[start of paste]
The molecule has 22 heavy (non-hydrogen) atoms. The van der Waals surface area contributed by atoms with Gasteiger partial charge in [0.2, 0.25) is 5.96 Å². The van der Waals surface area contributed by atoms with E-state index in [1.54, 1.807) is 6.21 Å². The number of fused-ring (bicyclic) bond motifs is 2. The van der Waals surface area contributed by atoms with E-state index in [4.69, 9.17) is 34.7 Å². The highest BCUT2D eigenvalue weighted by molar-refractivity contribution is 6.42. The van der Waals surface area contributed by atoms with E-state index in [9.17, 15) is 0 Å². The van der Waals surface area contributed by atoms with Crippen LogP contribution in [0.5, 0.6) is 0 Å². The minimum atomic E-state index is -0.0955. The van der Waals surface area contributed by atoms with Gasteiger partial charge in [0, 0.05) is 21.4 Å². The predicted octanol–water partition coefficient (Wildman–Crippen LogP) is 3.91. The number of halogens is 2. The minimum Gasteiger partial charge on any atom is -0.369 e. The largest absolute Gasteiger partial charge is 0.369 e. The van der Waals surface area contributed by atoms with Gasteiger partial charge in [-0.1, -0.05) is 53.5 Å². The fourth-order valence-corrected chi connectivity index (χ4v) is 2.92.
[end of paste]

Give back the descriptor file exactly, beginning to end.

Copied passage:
The molecule has 22 heavy (non-hydrogen) atoms. The van der Waals surface area contributed by atoms with Gasteiger partial charge in [0.2, 0.25) is 5.96 Å². The van der Waals surface area contributed by atoms with E-state index in [1.54, 1.807) is 6.21 Å². The number of fused-ring (bicyclic) bond motifs is 2. The van der Waals surface area contributed by atoms with E-state index in [4.69, 9.17) is 34.7 Å². The highest BCUT2D eigenvalue weighted by molar-refractivity contribution is 6.42. The van der Waals surface area contributed by atoms with E-state index in [9.17, 15) is 0 Å². The van der Waals surface area contributed by atoms with Crippen LogP contribution in [0.5, 0.6) is 0 Å². The minimum atomic E-state index is -0.0955. The van der Waals surface area contributed by atoms with Gasteiger partial charge in [0, 0.05) is 21.4 Å². The predicted octanol–water partition coefficient (Wildman–Crippen LogP) is 3.91. The number of halogens is 2. The minimum Gasteiger partial charge on any atom is -0.369 e. The largest absolute Gasteiger partial charge is 0.369 e. The van der Waals surface area contributed by atoms with Gasteiger partial charge in [-0.1, -0.05) is 53.5 Å². The fourth-order valence-corrected chi connectivity index (χ4v) is 2.92.